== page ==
• A field invoiceDate by parsing the second segment of the filename as a UNIX timestamp.
"databases" : {
  "accounting" : {
    "invoices" : [
      "store" : "accountingArchive",
      "definition" : "/invoices/{invoiceNumber string}-{invoiceDate timestamp}"
    ]
  }
}

Data Lake adds the computed fields and values to each document generated from the filename. Documents generated from the example filename include the following fields:

  • invoiceNumber : "MONGO12345"
  • invoiceDate : ISODate("2019-03-01T00:00:00Z")

Queries that include both the invoiceNumber and invoiceDate fields can be targeted to only those files that match the specified values.

Use Regular Expression to Parse Fields from Filename

Consider a data store accountingArchive containing files where the filename describes an invoice number and invoice date. For example, the filename /invoices/MONGO12345-20190102.json contains the invoice MONGO12345 for the date 20190102.

The following databases object generates:

  • A field invoiceNumber by parsing the first segment of the filename as a string
  • A field year by using a regular expression to parse only the first 4 digits of the second segment of the filename as an int.
  • A field month by using a regular expression to parse only the next 2 digits of the second segment of the filename as an int.
  • A field day by using a regular expression to parse only the next 2 digits of the second segment of the filename as an int.
"databases" : {
  "accounting" : {
    "invoices" : [
      "store" : "accountingArchive",
      "definition" : "/invoices/{invoiceNumber string}-{year int:\d{4}}{month int:\d{2}}{day int:\d{2}}"
    ]
  }
}

Data Lake adds the computed fields and values to each document generated from the filename. Documents generated from the example filename include the following fields:

  • invoiceNumber : "MONGO12345"
  • year : 2019
  • month: 01
  • day: 02

Important

You must escape the regex string specified to the definition. For example, if the regex string includes double quotes, you must escape those values.

Queries that include all generated fields can be targeted to only those files that match the specified values.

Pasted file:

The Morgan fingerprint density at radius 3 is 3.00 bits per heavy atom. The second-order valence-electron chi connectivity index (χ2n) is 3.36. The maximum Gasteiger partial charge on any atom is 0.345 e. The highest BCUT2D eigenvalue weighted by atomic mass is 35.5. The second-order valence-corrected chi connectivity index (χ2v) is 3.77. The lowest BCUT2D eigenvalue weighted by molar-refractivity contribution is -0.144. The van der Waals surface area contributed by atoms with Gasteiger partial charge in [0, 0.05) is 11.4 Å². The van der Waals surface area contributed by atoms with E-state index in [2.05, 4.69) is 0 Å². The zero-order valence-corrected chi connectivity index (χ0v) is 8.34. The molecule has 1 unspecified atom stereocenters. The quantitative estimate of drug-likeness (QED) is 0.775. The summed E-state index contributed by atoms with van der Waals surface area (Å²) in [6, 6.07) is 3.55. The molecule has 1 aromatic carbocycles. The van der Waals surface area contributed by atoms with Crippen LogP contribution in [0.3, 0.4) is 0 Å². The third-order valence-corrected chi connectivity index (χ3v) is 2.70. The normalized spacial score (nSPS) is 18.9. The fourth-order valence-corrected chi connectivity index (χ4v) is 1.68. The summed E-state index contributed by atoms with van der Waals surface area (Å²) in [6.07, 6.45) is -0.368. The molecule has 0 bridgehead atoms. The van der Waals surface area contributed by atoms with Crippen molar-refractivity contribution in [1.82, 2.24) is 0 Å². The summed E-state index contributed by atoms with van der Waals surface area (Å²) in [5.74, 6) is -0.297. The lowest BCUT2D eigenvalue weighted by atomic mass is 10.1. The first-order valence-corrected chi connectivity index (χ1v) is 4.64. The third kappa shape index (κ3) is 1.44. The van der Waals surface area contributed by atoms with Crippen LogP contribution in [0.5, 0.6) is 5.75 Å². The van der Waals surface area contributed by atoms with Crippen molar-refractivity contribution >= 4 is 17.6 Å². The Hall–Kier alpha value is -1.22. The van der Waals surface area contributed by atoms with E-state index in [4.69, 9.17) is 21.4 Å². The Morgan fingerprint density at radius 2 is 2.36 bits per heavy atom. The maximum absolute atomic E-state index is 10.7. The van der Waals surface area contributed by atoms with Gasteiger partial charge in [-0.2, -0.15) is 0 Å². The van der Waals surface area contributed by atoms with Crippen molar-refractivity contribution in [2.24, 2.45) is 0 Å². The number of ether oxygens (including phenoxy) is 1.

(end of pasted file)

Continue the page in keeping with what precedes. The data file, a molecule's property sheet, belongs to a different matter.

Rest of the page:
Identify Ranges of Queryable Data from Filename

Consider a data store accountingArchive containing files where the filename describes the range of data contained in the file. For example, the filename /invoices/1546300800-1546387200.json contains invoices for the time period between 2019-01-01 and 2019-01-02 using UNIX timestamp representation for those dates.

The following databases object identifies the minimum time range as the first segment of the filename and the maximum time range as the second segment of the filename:

"databases" : {
  "accounting" : {
    "invoices" : [
      "store" : "accountingArchive",
      "definition" : "/invoices/{min(invoiceDate) timestamp}-{max(invoiceDate) timestamp}"
    ]
  }
}

When Data Lake receives a query on the "invoiceDate" field, the specified definition allows it to identify which files contain the data that matches the query.

Queries on the invoiceDate field can be targeted to only those files whose range captures the specified value.

Important

The field specified for the min and max ranges must exist in every document contained in the file to avoid unexpected or undesired behavior. Data Lake does not perform any validation that the underlying data conforms to this constraint.

Generate Dynamic Collection Names from File Path

Consider a data store accountingArchive with the following directory structure:

invoices
|--SuperSoftware
|--UltraSoftware
|--MegaSoftware

The following databases object generates a dynamic collection name from the file path:

"databases" : {
  "invoices" : {
    "*" : {
      "store" : "accountingArchive",
      "definition" : "/invoices/{collectionName()}/"
    }
  }
}

When applied to the example directory structure, the definition results in the following collections:

  • SuperSoftware
  • UltraSoftware
  • MegaSoftware

Note

When you dynamically generate collections from filenames, the number of collections is not accurately reported in the Data Lake view.

Supported Data Types

The following table lists the supported keys, their associated data types, and an example of usage:

Key Data Type Example
int Parses the filename as an integer.

filename: /zipcodes/90210.json

definition: /zipcodes/{zipcode int}

Inserts the "zipcode": 90210 field into the document produced by zipcodes/90210.json.

string Parses the filename as a string.

filename: /employees/949-555-0195.json

definition: /employees/{phone string }

Inserts the "phone": "949-555-0195" field into the document produced by /employees/949-555-0195.json.

date Parses the filename as a Unix timestamp.

filename: /metrics/1551398400.json

definition: /metrics/{startTimestamp date }

Inserts the "startTimestamp": ISODate("2019-03-01T00:00:00Z") field into the document produced by /metrics/1551398400.json.

isodate Parses the filename as an ISO 8601 format date

filename: /metrics/2019-01-03T00:00:00Z.json

definition: /metrics/{startTimestamp isodate }

Inserts the "startTimestamp": ISODate("2019-01-03T00:00:00Z") field into the document produced by /metrics/2019-01-03T00:00:00Z.json.